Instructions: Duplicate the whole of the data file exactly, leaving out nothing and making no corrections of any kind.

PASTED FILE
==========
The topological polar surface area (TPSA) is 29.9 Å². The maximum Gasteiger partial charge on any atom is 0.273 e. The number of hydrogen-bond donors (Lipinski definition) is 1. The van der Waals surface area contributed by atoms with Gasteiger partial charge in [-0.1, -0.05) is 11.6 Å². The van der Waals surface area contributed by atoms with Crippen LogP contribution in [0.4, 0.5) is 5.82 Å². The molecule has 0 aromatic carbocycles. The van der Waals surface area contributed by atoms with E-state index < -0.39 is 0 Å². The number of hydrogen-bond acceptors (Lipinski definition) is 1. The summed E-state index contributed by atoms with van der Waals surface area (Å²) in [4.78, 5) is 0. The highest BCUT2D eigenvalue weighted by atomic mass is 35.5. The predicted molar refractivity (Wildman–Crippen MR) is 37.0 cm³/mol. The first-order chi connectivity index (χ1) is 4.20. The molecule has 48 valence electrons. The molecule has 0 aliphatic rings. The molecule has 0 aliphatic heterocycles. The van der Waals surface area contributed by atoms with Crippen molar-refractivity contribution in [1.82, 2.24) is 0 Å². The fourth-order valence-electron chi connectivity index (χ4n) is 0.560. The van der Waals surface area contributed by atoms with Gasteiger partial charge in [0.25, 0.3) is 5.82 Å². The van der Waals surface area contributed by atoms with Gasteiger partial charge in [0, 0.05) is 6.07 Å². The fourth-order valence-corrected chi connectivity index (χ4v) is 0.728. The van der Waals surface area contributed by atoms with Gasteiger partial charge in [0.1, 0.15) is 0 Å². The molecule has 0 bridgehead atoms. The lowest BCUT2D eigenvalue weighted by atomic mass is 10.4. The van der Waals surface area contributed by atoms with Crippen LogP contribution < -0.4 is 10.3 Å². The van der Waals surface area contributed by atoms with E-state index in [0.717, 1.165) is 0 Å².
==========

The topological polar surface area (TPSA) is 29.9 Å². The maximum Gasteiger partial charge on any atom is 0.273 e. The number of hydrogen-bond donors (Lipinski definition) is 1. The van der Waals surface area contributed by atoms with Gasteiger partial charge in [-0.1, -0.05) is 11.6 Å². The van der Waals surface area contributed by atoms with Crippen LogP contribution in [0.4, 0.5) is 5.82 Å². The molecule has 0 aromatic carbocycles. The van der Waals surface area contributed by atoms with E-state index < -0.39 is 0 Å². The number of hydrogen-bond acceptors (Lipinski definition) is 1. The summed E-state index contributed by atoms with van der Waals surface area (Å²) in [4.78, 5) is 0. The highest BCUT2D eigenvalue weighted by atomic mass is 35.5. The predicted molar refractivity (Wildman–Crippen MR) is 37.0 cm³/mol. The first-order chi connectivity index (χ1) is 4.20. The molecule has 48 valence electrons. The molecule has 0 aliphatic rings. The molecule has 0 aliphatic heterocycles. The van der Waals surface area contributed by atoms with Crippen molar-refractivity contribution in [1.82, 2.24) is 0 Å². The fourth-order valence-electron chi connectivity index (χ4n) is 0.560. The van der Waals surface area contributed by atoms with Gasteiger partial charge in [0.25, 0.3) is 5.82 Å². The van der Waals surface area contributed by atoms with Gasteiger partial charge in [0, 0.05) is 6.07 Å². The fourth-order valence-corrected chi connectivity index (χ4v) is 0.728. The van der Waals surface area contributed by atoms with Gasteiger partial charge in [0.1, 0.15) is 0 Å². The molecule has 0 bridgehead atoms. The lowest BCUT2D eigenvalue weighted by atomic mass is 10.4. The van der Waals surface area contributed by atoms with Crippen LogP contribution < -0.4 is 10.3 Å². The van der Waals surface area contributed by atoms with E-state index in [0.717, 1.165) is 0 Å².